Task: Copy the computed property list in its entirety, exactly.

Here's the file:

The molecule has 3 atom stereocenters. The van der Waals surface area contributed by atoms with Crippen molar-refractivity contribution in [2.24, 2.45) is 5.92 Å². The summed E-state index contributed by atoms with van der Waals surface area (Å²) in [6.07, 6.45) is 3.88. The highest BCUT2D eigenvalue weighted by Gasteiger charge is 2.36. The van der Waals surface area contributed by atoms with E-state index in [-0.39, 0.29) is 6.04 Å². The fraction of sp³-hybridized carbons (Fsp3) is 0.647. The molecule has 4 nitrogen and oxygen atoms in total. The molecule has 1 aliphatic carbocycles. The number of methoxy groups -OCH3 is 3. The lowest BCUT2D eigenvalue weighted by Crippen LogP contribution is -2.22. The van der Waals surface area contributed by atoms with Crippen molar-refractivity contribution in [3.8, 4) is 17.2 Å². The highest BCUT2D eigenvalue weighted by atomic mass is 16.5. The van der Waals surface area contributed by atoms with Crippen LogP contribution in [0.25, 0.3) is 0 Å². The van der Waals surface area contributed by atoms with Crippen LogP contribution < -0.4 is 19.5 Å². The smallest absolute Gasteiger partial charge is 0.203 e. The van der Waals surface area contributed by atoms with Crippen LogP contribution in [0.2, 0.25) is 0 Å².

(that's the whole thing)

The molecule has 3 atom stereocenters. The van der Waals surface area contributed by atoms with Crippen molar-refractivity contribution in [2.24, 2.45) is 5.92 Å². The summed E-state index contributed by atoms with van der Waals surface area (Å²) in [6.07, 6.45) is 3.88. The highest BCUT2D eigenvalue weighted by Gasteiger charge is 2.36. The van der Waals surface area contributed by atoms with E-state index in [-0.39, 0.29) is 6.04 Å². The fraction of sp³-hybridized carbons (Fsp3) is 0.647. The molecule has 4 nitrogen and oxygen atoms in total. The molecule has 1 aliphatic carbocycles. The number of methoxy groups -OCH3 is 3. The lowest BCUT2D eigenvalue weighted by Crippen LogP contribution is -2.22. The van der Waals surface area contributed by atoms with Crippen molar-refractivity contribution in [3.8, 4) is 17.2 Å². The highest BCUT2D eigenvalue weighted by atomic mass is 16.5. The van der Waals surface area contributed by atoms with Crippen LogP contribution in [0.25, 0.3) is 0 Å². The van der Waals surface area contributed by atoms with Crippen LogP contribution < -0.4 is 19.5 Å². The smallest absolute Gasteiger partial charge is 0.203 e. The van der Waals surface area contributed by atoms with Crippen LogP contribution in [0.2, 0.25) is 0 Å².